Intellectual properties can be divided into two groups namely; Industrial Property and Copyright. Industrial property can be further divided into four groups that are patent, industrial designs, trademark and geographical locations. Patent is basically a monopoly granted for public disclosure of an invention. Section 2(j) of the Indian Patent Act defines the invention as a new product or process that should have an inventive step and should be capable of industrial application. Section 2(m) of the same Act defines patent as what is given for any invention. Patent can be comprehensively defined as a statutory privilege that is granted by the government to the inventors or to the person deriving his/her rights from the inventor, for some fixed years in order to exclude any other person from manufacturing, using or selling that product or process. Section 53 of the Indian Patent act fixes the years of privilege as twenty and after that it becomes ‘off patent’.
There are three tests for patentability i.e. to ensure if patent could be granted to a product or process. Those tests are as follows:
1. Novelty: The product or the process should not have been disclosed anywhere in the world. It should be a new innovation. The first sale of any product or process end novelty.
2. Utility: The product or process should have the capability to be used commercially. It should be from the field of technology i.e. it should have come out of engineering or applied sciences.
3. Inventiveness: The product or process should have a sense of creativity. It does not mean the ordinary creativity of already existing resources but an extraordinary creativity to invent something new.
Difference between Process Patents and Product Patents
The product patents are given to the final product whereas the process patent is granted for the very process used to make the product. This means that granting process patent opens the doors for making the same product through some other process. The process patents provide less protection for the inventors as new processes could be found by reverse engineering and with less investment. That is why TRIPS prefer the product patents over process patents. While government of India still argues for the process patents as they reduce monopoly over the market and this is essential for the greater development of the country as whole. Process patents are mainly given in food and pharmaceutical industries.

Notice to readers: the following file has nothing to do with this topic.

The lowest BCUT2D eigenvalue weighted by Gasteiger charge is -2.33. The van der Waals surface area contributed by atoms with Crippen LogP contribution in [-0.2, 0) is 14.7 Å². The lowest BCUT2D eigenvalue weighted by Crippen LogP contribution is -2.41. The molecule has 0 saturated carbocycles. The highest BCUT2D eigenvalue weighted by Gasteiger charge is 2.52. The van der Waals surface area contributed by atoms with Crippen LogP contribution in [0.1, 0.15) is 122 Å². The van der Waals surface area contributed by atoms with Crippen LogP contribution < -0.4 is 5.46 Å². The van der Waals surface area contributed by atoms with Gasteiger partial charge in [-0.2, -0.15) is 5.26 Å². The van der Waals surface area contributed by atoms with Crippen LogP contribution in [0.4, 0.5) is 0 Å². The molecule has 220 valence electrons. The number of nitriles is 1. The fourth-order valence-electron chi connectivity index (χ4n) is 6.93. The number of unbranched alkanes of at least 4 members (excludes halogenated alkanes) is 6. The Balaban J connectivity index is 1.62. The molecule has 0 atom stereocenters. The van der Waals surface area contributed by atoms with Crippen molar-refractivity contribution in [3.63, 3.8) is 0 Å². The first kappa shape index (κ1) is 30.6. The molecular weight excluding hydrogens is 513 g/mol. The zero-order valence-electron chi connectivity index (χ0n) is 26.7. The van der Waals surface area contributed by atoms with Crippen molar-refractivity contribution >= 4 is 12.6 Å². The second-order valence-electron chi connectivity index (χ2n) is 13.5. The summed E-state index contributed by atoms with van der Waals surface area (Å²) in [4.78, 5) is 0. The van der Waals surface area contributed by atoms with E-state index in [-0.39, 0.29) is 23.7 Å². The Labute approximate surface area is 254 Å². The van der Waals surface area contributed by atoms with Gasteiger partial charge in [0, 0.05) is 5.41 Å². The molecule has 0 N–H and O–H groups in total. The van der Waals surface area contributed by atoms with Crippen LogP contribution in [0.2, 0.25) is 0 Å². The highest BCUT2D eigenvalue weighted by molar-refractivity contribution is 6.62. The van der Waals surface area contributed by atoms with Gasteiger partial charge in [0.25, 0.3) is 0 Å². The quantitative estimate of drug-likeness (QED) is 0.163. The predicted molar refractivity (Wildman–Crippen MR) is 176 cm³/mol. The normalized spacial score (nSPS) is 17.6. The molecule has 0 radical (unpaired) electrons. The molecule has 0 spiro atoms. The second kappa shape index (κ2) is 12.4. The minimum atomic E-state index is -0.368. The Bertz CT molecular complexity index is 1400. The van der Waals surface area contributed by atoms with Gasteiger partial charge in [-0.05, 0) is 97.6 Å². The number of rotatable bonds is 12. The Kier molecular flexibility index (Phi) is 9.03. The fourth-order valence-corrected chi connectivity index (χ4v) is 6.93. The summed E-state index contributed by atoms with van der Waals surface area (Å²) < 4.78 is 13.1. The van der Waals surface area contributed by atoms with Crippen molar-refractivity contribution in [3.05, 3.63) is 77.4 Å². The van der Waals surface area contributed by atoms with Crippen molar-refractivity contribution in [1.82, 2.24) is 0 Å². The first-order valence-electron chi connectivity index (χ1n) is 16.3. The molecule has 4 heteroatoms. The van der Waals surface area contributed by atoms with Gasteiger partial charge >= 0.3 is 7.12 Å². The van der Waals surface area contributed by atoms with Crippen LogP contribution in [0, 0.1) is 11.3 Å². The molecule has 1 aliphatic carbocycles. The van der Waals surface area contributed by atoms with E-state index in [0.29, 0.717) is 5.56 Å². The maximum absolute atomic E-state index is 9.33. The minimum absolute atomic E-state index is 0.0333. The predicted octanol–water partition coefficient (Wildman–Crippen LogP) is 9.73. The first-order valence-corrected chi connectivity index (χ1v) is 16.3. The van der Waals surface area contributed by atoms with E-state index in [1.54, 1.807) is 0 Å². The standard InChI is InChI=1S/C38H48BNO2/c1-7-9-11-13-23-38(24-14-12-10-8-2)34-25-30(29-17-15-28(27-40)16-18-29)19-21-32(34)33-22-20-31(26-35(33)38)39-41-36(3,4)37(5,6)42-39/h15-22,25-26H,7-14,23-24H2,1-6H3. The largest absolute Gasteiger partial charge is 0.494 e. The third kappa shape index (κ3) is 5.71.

The first patent statute in the world was established in the Republic of Venice as ‘The Venetian Patent Statute of March 19, 1474’. In India, the first statute was brought by the British Government in 1911. The first patent statute of free India came up in 1970 as ‘The Indian Patent Act’. This Act aimed at establishing fast track mechanism to dispose of appeals, to protect biodiversity and traditional knowledge, to deal with public health emergency and to revoke patents in public interest and on security considerations. India also came up with the Patent Rules in 1972 and later joins World Trade Organization in 1995. In 2005, The Patent Amendment Act was passed to incorporate provisions according to the TRIPS guidelines.
I have always been against Glorifying Over Work and therefore, in the year 2021, I have decided to launch this campaign “Balancing Life”and talk about this wrong practice, that we have been following since last few years. I will be talking to and interviewing around 1 lakh people in the coming 2021 and publish their interview regarding their opinion on glamourising Over Work.
If you are interested in participating in the same, do let me know.
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